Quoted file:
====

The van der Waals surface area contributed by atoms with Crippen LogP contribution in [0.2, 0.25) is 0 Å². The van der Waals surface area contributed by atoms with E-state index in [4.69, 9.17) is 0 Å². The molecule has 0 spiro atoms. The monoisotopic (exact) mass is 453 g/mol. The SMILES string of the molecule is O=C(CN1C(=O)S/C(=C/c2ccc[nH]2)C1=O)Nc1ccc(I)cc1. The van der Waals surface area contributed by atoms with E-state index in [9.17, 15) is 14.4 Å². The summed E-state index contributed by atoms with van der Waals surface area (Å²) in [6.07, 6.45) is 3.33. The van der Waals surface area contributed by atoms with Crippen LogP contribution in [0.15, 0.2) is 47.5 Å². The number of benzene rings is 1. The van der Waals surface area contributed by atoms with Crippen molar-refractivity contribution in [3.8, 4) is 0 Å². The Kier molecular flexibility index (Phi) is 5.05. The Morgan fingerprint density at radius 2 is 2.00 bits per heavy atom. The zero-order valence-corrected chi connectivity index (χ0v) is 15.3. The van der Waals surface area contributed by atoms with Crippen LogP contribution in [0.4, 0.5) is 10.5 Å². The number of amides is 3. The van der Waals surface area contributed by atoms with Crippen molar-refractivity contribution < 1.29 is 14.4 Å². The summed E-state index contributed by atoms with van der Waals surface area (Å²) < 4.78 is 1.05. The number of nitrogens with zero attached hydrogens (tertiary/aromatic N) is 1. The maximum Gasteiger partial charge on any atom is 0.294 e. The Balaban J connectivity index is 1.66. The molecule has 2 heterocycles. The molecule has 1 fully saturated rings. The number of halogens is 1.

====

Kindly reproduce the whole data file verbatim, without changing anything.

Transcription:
The van der Waals surface area contributed by atoms with Crippen LogP contribution in [0.2, 0.25) is 0 Å². The van der Waals surface area contributed by atoms with E-state index in [4.69, 9.17) is 0 Å². The molecule has 0 spiro atoms. The monoisotopic (exact) mass is 453 g/mol. The SMILES string of the molecule is O=C(CN1C(=O)S/C(=C/c2ccc[nH]2)C1=O)Nc1ccc(I)cc1. The van der Waals surface area contributed by atoms with E-state index in [9.17, 15) is 14.4 Å². The summed E-state index contributed by atoms with van der Waals surface area (Å²) in [6.07, 6.45) is 3.33. The van der Waals surface area contributed by atoms with Crippen LogP contribution in [0.15, 0.2) is 47.5 Å². The number of benzene rings is 1. The van der Waals surface area contributed by atoms with Crippen molar-refractivity contribution in [3.8, 4) is 0 Å². The Kier molecular flexibility index (Phi) is 5.05. The Morgan fingerprint density at radius 2 is 2.00 bits per heavy atom. The zero-order valence-corrected chi connectivity index (χ0v) is 15.3. The van der Waals surface area contributed by atoms with Crippen LogP contribution in [0.4, 0.5) is 10.5 Å². The number of amides is 3. The van der Waals surface area contributed by atoms with Crippen molar-refractivity contribution < 1.29 is 14.4 Å². The summed E-state index contributed by atoms with van der Waals surface area (Å²) < 4.78 is 1.05. The number of nitrogens with zero attached hydrogens (tertiary/aromatic N) is 1. The maximum Gasteiger partial charge on any atom is 0.294 e. The Balaban J connectivity index is 1.66. The molecule has 2 heterocycles. The molecule has 1 fully saturated rings. The number of halogens is 1.